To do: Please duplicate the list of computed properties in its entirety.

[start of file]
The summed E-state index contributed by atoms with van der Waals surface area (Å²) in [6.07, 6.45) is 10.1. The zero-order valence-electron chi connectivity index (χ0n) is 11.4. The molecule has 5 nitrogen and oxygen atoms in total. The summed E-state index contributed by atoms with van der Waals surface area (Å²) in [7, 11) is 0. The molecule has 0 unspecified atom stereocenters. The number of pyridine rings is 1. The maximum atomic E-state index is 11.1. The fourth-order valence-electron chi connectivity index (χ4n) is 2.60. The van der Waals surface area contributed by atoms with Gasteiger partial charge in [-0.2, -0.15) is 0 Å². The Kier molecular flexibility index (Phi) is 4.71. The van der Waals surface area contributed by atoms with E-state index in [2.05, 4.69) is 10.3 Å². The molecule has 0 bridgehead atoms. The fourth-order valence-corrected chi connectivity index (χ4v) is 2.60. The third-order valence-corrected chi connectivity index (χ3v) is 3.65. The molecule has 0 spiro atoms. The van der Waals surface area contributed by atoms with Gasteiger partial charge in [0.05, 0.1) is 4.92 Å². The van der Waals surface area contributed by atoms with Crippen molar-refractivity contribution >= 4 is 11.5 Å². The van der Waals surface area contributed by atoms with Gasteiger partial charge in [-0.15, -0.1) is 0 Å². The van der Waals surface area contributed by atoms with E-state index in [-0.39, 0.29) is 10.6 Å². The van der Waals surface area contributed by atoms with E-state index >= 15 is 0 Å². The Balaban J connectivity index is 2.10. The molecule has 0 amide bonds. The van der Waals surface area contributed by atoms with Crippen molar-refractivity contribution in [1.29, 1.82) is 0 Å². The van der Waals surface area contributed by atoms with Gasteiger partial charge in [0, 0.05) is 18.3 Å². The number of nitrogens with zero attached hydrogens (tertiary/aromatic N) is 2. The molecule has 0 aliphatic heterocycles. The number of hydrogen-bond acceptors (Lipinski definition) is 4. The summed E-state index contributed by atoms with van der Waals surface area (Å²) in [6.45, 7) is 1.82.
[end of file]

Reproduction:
The summed E-state index contributed by atoms with van der Waals surface area (Å²) in [6.07, 6.45) is 10.1. The zero-order valence-electron chi connectivity index (χ0n) is 11.4. The molecule has 5 nitrogen and oxygen atoms in total. The summed E-state index contributed by atoms with van der Waals surface area (Å²) in [7, 11) is 0. The molecule has 0 unspecified atom stereocenters. The number of pyridine rings is 1. The maximum atomic E-state index is 11.1. The fourth-order valence-electron chi connectivity index (χ4n) is 2.60. The van der Waals surface area contributed by atoms with Gasteiger partial charge in [-0.2, -0.15) is 0 Å². The Kier molecular flexibility index (Phi) is 4.71. The van der Waals surface area contributed by atoms with E-state index in [2.05, 4.69) is 10.3 Å². The molecule has 0 bridgehead atoms. The fourth-order valence-corrected chi connectivity index (χ4v) is 2.60. The third-order valence-corrected chi connectivity index (χ3v) is 3.65. The molecule has 0 spiro atoms. The van der Waals surface area contributed by atoms with Gasteiger partial charge in [0.05, 0.1) is 4.92 Å². The van der Waals surface area contributed by atoms with Crippen molar-refractivity contribution >= 4 is 11.5 Å². The van der Waals surface area contributed by atoms with Gasteiger partial charge in [-0.15, -0.1) is 0 Å². The van der Waals surface area contributed by atoms with E-state index in [-0.39, 0.29) is 10.6 Å². The van der Waals surface area contributed by atoms with E-state index >= 15 is 0 Å². The Balaban J connectivity index is 2.10. The molecule has 0 amide bonds. The van der Waals surface area contributed by atoms with Crippen molar-refractivity contribution in [1.29, 1.82) is 0 Å². The van der Waals surface area contributed by atoms with Gasteiger partial charge in [0, 0.05) is 18.3 Å². The number of nitrogens with zero attached hydrogens (tertiary/aromatic N) is 2. The molecule has 0 aliphatic heterocycles. The number of hydrogen-bond acceptors (Lipinski definition) is 4. The summed E-state index contributed by atoms with van der Waals surface area (Å²) in [6.45, 7) is 1.82.